“Our new Director of Product Marketing just wasn’t a good fit.”
“Nothing ever got finished.”
“Sales loved her, but our marketing team was looking for more content.”
“I’m not sure he ever really learned the technology.”
As a product marketing ninja, I often get called into turnaround situations. A team has lost its leader or a key contributor. Sometimes the whole team has departed. These experiences have really shown me how hard it is to find good product marketing talent. However, even the best product marketers often fight strong headwinds in their quest to build and execute the right go-to-market strategies.
Some headwinds are just the nature of the job. Success in product marketing depends on the success of others in the organization—sales, demand gen teams, product management, and engineering. Here are some of the areas where those headwinds can create a blizzard of misalignment, misunderstanding, and employee turnover.
1. Too many competing priorities
The demand generation team wants clearer buyer personas. Sales wants competitive information. Sales development needs email templates and call scripts. And on top of that, it’s time to revamp the website. Doing too much at once can lead to nothing getting done at all, or to a product marketer that jumps into tactical tasks and never digs deep into product or strategy.
It would be nice to think that every organization could be neatly aligned, with a beautiful set of goals cascaded from the executive team through the CMO to product marketing. Life isn’t quite like that, though.
What PMMs can do: On a monthly basis, review your strategic plan and identify the top 3 initiatives that will have the most impact on that plan. Plot out a timeline and make sure to allocate enough time every week to get those critical things done. You may not be able to work on your top 3 every day, but a list of 3 things is easier to clear than one of of 15.
What CMOs can do: Manage expectations and proactively help your team separate important from urgent. Some tasks pay higher dividends than others. Measure your product marketers based on what’s important to you, to keep their top initiatives on track.
2. Not enough time for the one-offs
Sales support is one of the biggest time sinkholes for product marketers (preceded or followed by cross-functional meetings, depending on the company). Few product marketers want to be treated like extra SEs or proposal writers. Yet one-off tasks can build much-needed credibility with important constituencies like sales or engineering. They can also be quite educational!
What PMMs can do: Plan on spending 10-15% of your time on one-off requests. Evaluate one-off requests based on their reusability and educational value. And finally: Stay away from the hard no when people ask for help because you will need their help some time in the future.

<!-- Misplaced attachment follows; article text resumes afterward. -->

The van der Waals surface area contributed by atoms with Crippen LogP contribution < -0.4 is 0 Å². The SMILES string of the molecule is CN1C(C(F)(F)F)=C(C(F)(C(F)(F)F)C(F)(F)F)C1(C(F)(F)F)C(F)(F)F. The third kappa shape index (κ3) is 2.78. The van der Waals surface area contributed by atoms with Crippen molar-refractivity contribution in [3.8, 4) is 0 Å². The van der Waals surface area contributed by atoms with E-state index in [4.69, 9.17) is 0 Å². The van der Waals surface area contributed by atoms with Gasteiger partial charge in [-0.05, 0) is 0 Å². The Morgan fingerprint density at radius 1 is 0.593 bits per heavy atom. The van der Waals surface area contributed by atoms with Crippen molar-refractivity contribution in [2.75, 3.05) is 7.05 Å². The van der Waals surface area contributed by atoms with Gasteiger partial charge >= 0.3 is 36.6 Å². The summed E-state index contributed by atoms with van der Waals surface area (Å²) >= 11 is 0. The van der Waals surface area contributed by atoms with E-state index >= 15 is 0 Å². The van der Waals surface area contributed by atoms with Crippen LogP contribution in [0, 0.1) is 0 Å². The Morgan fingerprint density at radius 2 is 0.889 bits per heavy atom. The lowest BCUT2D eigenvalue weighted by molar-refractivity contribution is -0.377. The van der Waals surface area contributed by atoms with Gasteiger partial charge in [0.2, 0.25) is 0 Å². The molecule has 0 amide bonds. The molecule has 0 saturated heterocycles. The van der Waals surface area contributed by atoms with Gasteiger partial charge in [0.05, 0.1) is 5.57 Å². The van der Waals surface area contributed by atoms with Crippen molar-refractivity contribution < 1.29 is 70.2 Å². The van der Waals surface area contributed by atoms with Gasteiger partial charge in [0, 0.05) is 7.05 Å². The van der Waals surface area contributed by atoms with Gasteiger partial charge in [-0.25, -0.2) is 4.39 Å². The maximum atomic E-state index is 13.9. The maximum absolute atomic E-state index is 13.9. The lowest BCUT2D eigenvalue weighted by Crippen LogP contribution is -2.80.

What CMOs can do: Make sure that one-off activities like sales support get captured in regular reporting. Give them the visibility they deserve.
3. Shying away from the customer
I have seen product marketers that are so focused on internal processes or concerned about their own knowledge that they miss opportunities to hear what customers have to say. Even if you don’t know every product feature or have answers to every question a customer could ask, don’t underestimate the power of primary research. There is no substitute for going on sales calls, listening to product requirements, and even hearing complaints.
What PMMs can do: Take opportunities to interact with customers whenever they come. Be honest about your knowledge and follow up when you don’t have the answer today.
What CMOs can do: Actively encourage sales, services, and customer success teams to collaborate with product marketing throughout the customer journey, not just when there’s a product launch or one-off request. (See #5 below.)
4. Analysis paralysis
Product marketing is a much more effective discipline when it’s based on both data and analysis. Yet it’s pretty rare for me to see a situation for which a preponderance of data exists before the product, campaign, or initiative goes into market.
What PMMs can do: Execute and learn. Balance the need for knowledge with the need for real-life data. Give the demo and so you can do it better the next time. Just do it!!
What CMOs can do: Promote a testing culture throughout the organization (that means Marketing and other functions like Sales and Engineering). To support that culture, you’ll need to staff your organization with the analyst and data science talent you need to measure everything and accept small failures as the price of knowledge.
5. Absence of a clear, loud voice.
The best product marketers don’t assume that others fully grok the value of their work. They actively debate and discuss their opinions and speak the languages of their counterparts in sales, customer success, and engineering when they do so. And, they focus on promoting their wins.
What PMMs can do: Understand how your peers from other organizations work and communicate concisely and on their terms. At the same time, be sure to channel your customers and represent their voice to your development team. Take stock of your successes as they happen. Finally, don’t be shy!
What CMOs can do: Product marketing is the lifeblood of a strategic marketing function. Become your team’s champion and amplify their voices. Coach team members on how to communicate better across the company.
Posted on Mon, May 13, 2019
by Linda Sonne-Harrison filed under